Originators of UK closed road motorsport

2006 – Murmur Chapter 11

The Final Instalment

Final Results after SS19 (of 19)

1 Neil MacKinnon/Mike Stayte (Subaru Impreza WRC) 2 Hr 21 Mins 53 Secs
2 Calum Duffy/Iain Duffy (Ford Escort Mk2) 2h 24m 23s
3 John Cope/Tony Cope (Subaru Impreza WRC) 2h 27m 13s
4 Paul Kirtley/David Jones (Subaru Impreza WRC) 2h 28m 37s
5 Denis Biggerstaff/Graham Thomson (Subaru Impreza) 2h 29m 40s
6 Tony Bardy/Reg Smith (Hyundai Accent WRC) 2h 30m 19s
7 John Price/Caroline Price (MG Metro 6R4) 2h 31m 14s
8 John Swinscoe/Bill Robertson (Mitsubishi Lancer EVO9) 2h 33m 10s
9 Cameron MacLean/Alastair Fraser (Ford Escort Mk2) 2hr 34m 34s
10 Tristan Pye/Andrew Roughead (Subaru Impreza) 2h 35m 24s

12 Mike Storrar/Weazel Currie (Ford Anglia) 2hr 38m 05s – 1st 1600cc
28 Chris Woodcock/Heid Woodcock (Proton Satria) 2h 45m 40s – 1st 1400cc

There’s an old saying, ‘Beware the quiet man’. I never really knew what it meant – I do now. And anyone who witnessed the 37th Tunnock’s Tour of Mull Rally will too.

Neil MacKinnon and Mike Stayte never get excited and don’t have much to say. Never in the limelight and never controversial, their motto would appear to be ‘Actions speak louder than words’. And so it proved. They had their problems over the weekend, but the McKinstry lads were on the case. Never a word of complaint or criticism from the ‘MullMeisters’, it was simply taken on board with quiet acceptance.

Mind you I could be wrong. He could be quite different around the house for all I know, kicking the dog and leaving his clothes all over the floor, but there was nothing untidy about his drive into the record books. His 11th Tour victory.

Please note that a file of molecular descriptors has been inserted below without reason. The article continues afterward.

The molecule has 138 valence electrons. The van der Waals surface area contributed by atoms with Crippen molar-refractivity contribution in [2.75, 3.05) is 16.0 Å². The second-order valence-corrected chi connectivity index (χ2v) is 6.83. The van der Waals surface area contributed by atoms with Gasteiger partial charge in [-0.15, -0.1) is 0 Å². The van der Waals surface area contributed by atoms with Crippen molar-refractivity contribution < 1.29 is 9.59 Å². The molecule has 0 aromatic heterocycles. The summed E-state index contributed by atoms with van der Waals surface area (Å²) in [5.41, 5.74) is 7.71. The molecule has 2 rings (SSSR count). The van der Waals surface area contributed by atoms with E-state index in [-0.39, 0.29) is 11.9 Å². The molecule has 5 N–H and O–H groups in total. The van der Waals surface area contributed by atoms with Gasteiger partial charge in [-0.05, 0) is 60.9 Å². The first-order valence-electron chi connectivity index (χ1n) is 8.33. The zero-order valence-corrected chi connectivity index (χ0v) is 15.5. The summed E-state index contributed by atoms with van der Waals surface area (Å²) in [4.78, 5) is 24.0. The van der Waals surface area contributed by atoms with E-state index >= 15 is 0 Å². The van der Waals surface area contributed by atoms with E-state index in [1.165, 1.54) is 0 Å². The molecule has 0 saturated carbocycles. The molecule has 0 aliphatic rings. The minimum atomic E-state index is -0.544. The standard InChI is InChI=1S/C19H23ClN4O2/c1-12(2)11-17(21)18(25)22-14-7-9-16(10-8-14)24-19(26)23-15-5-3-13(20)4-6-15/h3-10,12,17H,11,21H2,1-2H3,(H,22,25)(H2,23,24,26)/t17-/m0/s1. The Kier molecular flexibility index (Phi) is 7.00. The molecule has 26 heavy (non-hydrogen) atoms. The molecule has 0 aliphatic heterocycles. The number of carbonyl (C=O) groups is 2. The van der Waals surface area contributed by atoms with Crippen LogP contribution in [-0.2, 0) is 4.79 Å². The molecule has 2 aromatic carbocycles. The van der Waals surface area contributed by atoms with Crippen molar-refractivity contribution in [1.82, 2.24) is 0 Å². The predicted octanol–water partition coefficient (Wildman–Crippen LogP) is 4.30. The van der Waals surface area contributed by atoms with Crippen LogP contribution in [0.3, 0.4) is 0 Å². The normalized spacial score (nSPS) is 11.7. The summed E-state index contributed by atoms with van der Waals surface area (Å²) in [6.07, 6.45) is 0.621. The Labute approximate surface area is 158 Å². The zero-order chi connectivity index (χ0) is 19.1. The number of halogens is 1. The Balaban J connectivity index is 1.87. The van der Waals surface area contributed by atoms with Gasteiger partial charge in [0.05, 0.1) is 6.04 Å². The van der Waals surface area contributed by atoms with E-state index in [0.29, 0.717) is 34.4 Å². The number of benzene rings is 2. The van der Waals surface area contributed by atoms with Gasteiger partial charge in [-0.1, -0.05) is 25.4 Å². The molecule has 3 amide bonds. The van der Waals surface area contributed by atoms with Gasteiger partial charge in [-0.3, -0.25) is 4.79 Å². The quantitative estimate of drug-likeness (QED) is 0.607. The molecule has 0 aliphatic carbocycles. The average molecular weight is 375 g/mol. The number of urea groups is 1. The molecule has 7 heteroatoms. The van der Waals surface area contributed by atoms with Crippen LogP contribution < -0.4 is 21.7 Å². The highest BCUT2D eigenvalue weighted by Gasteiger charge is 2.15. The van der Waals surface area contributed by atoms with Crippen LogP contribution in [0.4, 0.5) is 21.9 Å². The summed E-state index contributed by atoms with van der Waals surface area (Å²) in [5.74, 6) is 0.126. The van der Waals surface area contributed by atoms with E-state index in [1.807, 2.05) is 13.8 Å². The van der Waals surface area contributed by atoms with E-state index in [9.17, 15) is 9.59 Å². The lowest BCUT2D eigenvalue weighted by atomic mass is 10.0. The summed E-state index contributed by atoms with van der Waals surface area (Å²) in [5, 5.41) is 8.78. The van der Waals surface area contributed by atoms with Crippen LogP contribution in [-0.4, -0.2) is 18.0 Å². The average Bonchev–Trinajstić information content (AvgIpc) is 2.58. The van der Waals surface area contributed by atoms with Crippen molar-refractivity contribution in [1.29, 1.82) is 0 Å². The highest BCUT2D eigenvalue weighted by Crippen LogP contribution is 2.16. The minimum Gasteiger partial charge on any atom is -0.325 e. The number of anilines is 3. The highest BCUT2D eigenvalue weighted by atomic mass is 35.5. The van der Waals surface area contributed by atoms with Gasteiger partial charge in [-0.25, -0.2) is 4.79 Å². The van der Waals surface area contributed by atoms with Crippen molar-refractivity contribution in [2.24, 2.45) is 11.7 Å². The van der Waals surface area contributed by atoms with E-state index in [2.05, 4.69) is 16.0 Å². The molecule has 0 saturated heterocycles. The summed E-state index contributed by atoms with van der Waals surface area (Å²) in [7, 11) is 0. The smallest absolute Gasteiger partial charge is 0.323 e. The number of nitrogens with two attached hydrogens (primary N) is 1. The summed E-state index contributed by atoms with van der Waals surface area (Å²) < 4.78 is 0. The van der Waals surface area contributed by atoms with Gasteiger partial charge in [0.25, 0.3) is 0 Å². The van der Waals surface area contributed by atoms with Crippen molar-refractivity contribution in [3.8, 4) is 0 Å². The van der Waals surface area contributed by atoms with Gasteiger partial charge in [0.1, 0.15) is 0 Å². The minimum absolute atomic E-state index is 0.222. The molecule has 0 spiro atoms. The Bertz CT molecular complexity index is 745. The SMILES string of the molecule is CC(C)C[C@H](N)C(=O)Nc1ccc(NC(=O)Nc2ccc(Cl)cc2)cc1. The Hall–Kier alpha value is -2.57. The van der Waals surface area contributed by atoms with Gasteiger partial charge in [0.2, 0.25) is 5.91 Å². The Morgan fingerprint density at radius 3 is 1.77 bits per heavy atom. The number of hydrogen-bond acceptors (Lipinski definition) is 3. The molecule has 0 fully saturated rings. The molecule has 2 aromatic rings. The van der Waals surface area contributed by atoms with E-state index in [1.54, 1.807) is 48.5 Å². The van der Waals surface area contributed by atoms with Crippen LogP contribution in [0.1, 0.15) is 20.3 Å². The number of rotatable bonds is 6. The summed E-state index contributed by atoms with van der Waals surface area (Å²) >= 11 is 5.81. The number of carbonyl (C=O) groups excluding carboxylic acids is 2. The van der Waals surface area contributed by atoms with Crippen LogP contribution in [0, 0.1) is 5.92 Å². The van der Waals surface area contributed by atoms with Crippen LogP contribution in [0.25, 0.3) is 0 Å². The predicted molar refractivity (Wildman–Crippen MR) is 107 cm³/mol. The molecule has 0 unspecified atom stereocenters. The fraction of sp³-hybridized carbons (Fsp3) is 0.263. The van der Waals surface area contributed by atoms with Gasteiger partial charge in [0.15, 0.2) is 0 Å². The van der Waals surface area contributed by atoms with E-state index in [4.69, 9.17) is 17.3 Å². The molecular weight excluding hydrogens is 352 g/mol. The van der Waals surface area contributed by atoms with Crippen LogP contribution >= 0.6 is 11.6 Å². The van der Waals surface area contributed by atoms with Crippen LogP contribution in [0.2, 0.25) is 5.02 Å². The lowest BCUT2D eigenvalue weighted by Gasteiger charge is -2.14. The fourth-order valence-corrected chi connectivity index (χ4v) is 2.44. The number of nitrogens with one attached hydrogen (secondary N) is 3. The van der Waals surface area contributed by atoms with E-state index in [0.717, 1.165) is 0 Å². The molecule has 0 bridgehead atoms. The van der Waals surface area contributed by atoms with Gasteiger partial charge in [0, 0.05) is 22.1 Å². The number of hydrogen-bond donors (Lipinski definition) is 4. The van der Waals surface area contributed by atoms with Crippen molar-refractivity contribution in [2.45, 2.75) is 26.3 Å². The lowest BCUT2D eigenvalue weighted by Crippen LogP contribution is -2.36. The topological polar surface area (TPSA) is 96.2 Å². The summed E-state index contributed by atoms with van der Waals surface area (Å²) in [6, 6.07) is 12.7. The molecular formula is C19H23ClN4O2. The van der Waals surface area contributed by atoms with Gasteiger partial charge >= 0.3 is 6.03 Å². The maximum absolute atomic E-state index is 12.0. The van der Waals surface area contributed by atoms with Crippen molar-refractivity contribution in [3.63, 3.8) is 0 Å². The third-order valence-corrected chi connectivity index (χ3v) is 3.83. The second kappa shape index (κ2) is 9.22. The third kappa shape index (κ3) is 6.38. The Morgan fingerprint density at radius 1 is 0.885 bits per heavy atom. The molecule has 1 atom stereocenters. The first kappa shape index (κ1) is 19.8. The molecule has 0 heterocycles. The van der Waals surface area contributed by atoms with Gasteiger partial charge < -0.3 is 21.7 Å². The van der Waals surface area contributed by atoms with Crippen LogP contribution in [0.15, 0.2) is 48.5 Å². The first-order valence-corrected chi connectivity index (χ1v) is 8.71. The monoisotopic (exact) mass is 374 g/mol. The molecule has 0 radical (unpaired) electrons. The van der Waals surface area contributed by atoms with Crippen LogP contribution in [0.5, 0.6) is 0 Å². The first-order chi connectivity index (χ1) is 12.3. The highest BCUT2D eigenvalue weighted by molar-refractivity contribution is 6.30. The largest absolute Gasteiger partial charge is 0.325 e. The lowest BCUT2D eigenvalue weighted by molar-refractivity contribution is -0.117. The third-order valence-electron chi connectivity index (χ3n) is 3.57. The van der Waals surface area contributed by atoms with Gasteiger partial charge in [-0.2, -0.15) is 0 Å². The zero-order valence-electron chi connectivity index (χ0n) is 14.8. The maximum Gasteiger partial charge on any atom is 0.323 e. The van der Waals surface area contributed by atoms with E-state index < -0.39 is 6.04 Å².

“I enjoyed that, and I enjoyed the car,” said  Neil, “There was never really a problem with the gearboxes, we could work round it. In fact the third one wasn’t a ‘new’ box, and we knew it wasn’t as good as the one we used on Friday night and the other on Saturday afternoon, but as long as I lifted off before changing up, it was fine. Having confidence in the car meant I could lift the pace whenever I needed, which was quite often, with the likes of Callum (Duffy) and John (Cope) behind me, but the suspension was good and so were the Michelin tyres – and so were the.McKinstry lads. Aye, this was good.”

In the face of such a force, Calum and Iain Duffy were always going to be looking at the tail end of a Subaru, but that didn’t stop them trying. It’s one of the great ‘sanity tests’ of life, seeing Calum in a MkII, your eyes see one thing but your brain refuses to absorb it. His speed and commitment are a revelation to be hold. “It was certainly the fastest rally I’ve ever done,” he said at the finish.

By darkness on Saturday the Copes were virtually resigned to their fate, third again. “We were pleased with our pace on Friday night,” said John, “but the puncture left us always coming from behind – and you don’t give them two a chance like that! But what was really good was just how few retirements there were, it was a good fight.”

Paul Kirtley was beaming at the finish despite a rock-clattering, track-splaying impact on the long penultimate test and did just enough to keep ahead of Denis Biggerstaff who had his own last minute dramas. A power failure towards the end of the penultimate stage and a puncture before the start of the last one saw him drop down the running order, but he finished. And finally getting to grips with the Hyundai was Tony Bardy, just doing enough over the closing stages to displace John Price for sixth. But was JP annoyed or upset? “It was another tough rally – but I absolutely enjoyed it.” And so too, did we who only watched.

But those were the lucky ones. Last year’s winner James MacGillivray crashed out of contention on Saturday night, Dougi Hall suffered engine failure and so too did the O’Donnell twins. So gutted were they, neither has yet had the energy or the desire to lift the bonnet to see what gave up. Willie Bonniwell broke a driveshaft and Daniel Harper broke his car. If he hadn’t lost a wheel on Friday night who knows where the MINI might have finished!